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Artificial intelligence

Tech must apply roboethics to keep AI from learning our mistakes

Alex Paladino  Global Managing Director, Head of Technology Practice Group, Thomson Reuters

Alex Paladino  Global Managing Director, Head of Technology Practice Group, Thomson Reuters

How can we safeguard against artificial intelligence learning our prejudices, biases and unsavory views?

Is artificial intelligence (AI) learning our bad behaviors?

As members of the news media swarm around the epidemic of sexual misconduct in the workplace, many of us have been shocked to see familiar faces and bold-faced names exposed as predators. Hopefully, that jolt is enough for those of us working in the technology industry to start taking a hard look at the inherent biases and insensitivities we may be building into the algorithms that increasingly power our world.

In 2016 alone, companies invested upwards of USD$39 billion in artificial intelligence (AI)-powered technologies, and analysts anticipate the technology will contribute up to USD$15.7 trillion to the global economy by 2030, making AI one of the brightest spots in tech for the foreseeable future. It’s also one that requires a new way of thinking about the role of corporate social responsibility and ethics in the programming process.

Ozgur Akin, Chairman and founder of Akinsoft, and engineers check an "ADA GH5" humanoid hybrid robot at Akinrobotics, the country's first-ever factory to mass-produce humanoid robots, in Konya, Turkey. REUTERS/Murad Sezer
Ozgur Akin, Chairman and founder of Akinsoft, and engineers check an “ADA GH5” humanoid hybrid robot at Akinrobotics, the country’s first-ever factory to mass-produce humanoid robots, in Konya, Turkey. REUTERS/Murad Sezer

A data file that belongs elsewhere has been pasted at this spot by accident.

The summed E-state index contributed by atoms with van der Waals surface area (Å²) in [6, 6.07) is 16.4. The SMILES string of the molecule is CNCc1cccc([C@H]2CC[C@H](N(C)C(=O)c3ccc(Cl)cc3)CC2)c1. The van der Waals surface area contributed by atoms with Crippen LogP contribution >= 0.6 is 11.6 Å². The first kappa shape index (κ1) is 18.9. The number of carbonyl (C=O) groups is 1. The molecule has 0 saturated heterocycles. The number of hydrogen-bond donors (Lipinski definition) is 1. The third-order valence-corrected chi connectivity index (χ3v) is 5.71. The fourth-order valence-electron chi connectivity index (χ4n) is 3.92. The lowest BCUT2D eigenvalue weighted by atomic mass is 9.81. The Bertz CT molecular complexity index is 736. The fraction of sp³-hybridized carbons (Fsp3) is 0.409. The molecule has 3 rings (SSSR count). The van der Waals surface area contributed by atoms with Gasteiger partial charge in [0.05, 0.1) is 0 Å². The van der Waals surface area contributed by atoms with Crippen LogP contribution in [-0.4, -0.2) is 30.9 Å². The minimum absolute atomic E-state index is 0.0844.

What makes AI so exciting, of course, is the idea that it is technology that understands nuance and learns as more inputs are collected. An AI program designed to help doctors treat cancer, for example, can analyze thousands of medical journal publications, scores of electronic health records, and individual patient history to recommend a course of treatment. Ultimately, the software learns what protocols work best and which do not as it accumulates more and more information. That unique capability makes the technology “smart.” But it also allows it to be influenced by the humans that build it.

Take the recent experience of University of Virginia computer science professor Vincente Ordóñez-Roman, who, while building an AI-powered image recognition program, noticed that the program was unconsciously injecting the biases of his researchers into the program. Studying the phenomenon further, he found that the machine-learning software was more likely to associate women with images of kitchens, shopping, and washing while men were associated with images of coaching and shooting.

A similar pattern was found in a separate study conducted by researchers at Boston University, which used a natural language processing program to analyze text collected from Google News and found that the program amplified male/female gender stereotypes. In one example, when the researchers asked the program to complete the statement “Man is to computer programmer as woman is to X,” it replied, “homemaker.”